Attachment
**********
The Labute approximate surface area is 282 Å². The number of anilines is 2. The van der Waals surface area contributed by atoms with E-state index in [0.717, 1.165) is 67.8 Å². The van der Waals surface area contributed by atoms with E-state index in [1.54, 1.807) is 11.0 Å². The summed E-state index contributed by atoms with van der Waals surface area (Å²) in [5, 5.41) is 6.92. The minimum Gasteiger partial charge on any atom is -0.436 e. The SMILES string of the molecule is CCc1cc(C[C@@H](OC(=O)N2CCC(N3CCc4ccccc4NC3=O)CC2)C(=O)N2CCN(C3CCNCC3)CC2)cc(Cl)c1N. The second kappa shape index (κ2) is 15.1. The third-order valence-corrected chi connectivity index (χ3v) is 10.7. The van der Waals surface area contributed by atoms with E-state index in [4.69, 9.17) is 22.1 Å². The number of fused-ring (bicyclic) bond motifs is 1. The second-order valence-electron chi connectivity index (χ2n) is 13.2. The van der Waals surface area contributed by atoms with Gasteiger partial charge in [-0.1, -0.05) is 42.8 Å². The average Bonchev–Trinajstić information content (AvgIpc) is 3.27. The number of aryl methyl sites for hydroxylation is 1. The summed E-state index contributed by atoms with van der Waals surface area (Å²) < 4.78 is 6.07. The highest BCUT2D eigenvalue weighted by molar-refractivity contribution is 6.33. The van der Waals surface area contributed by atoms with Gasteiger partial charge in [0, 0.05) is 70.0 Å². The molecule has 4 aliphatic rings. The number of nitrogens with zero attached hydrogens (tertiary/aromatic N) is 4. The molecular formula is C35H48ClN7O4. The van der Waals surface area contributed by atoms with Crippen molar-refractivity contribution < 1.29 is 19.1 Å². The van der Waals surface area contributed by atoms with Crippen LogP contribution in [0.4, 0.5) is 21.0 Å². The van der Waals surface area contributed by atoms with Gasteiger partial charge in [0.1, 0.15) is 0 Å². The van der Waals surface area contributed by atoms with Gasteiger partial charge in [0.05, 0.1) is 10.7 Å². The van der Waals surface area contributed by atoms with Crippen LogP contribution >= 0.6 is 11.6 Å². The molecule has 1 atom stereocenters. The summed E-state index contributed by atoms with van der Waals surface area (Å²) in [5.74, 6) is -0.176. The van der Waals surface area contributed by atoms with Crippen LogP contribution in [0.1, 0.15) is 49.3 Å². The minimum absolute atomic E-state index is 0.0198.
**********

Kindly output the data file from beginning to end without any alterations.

The Labute approximate surface area is 282 Å². The number of anilines is 2. The van der Waals surface area contributed by atoms with E-state index in [0.717, 1.165) is 67.8 Å². The van der Waals surface area contributed by atoms with E-state index in [1.54, 1.807) is 11.0 Å². The summed E-state index contributed by atoms with van der Waals surface area (Å²) in [5, 5.41) is 6.92. The minimum Gasteiger partial charge on any atom is -0.436 e. The SMILES string of the molecule is CCc1cc(C[C@@H](OC(=O)N2CCC(N3CCc4ccccc4NC3=O)CC2)C(=O)N2CCN(C3CCNCC3)CC2)cc(Cl)c1N. The second kappa shape index (κ2) is 15.1. The third-order valence-corrected chi connectivity index (χ3v) is 10.7. The van der Waals surface area contributed by atoms with E-state index in [4.69, 9.17) is 22.1 Å². The number of fused-ring (bicyclic) bond motifs is 1. The second-order valence-electron chi connectivity index (χ2n) is 13.2. The van der Waals surface area contributed by atoms with Gasteiger partial charge in [-0.1, -0.05) is 42.8 Å². The average Bonchev–Trinajstić information content (AvgIpc) is 3.27. The number of aryl methyl sites for hydroxylation is 1. The summed E-state index contributed by atoms with van der Waals surface area (Å²) < 4.78 is 6.07. The highest BCUT2D eigenvalue weighted by molar-refractivity contribution is 6.33. The van der Waals surface area contributed by atoms with Gasteiger partial charge in [0, 0.05) is 70.0 Å². The molecule has 4 aliphatic rings. The number of nitrogens with zero attached hydrogens (tertiary/aromatic N) is 4. The molecular formula is C35H48ClN7O4. The van der Waals surface area contributed by atoms with Crippen molar-refractivity contribution < 1.29 is 19.1 Å². The van der Waals surface area contributed by atoms with Crippen LogP contribution in [0.4, 0.5) is 21.0 Å². The van der Waals surface area contributed by atoms with Gasteiger partial charge in [0.1, 0.15) is 0 Å². The van der Waals surface area contributed by atoms with Gasteiger partial charge in [0.05, 0.1) is 10.7 Å². The van der Waals surface area contributed by atoms with Crippen LogP contribution >= 0.6 is 11.6 Å². The molecule has 1 atom stereocenters. The summed E-state index contributed by atoms with van der Waals surface area (Å²) in [5.74, 6) is -0.176. The van der Waals surface area contributed by atoms with Crippen LogP contribution in [0.1, 0.15) is 49.3 Å². The minimum absolute atomic E-state index is 0.0198.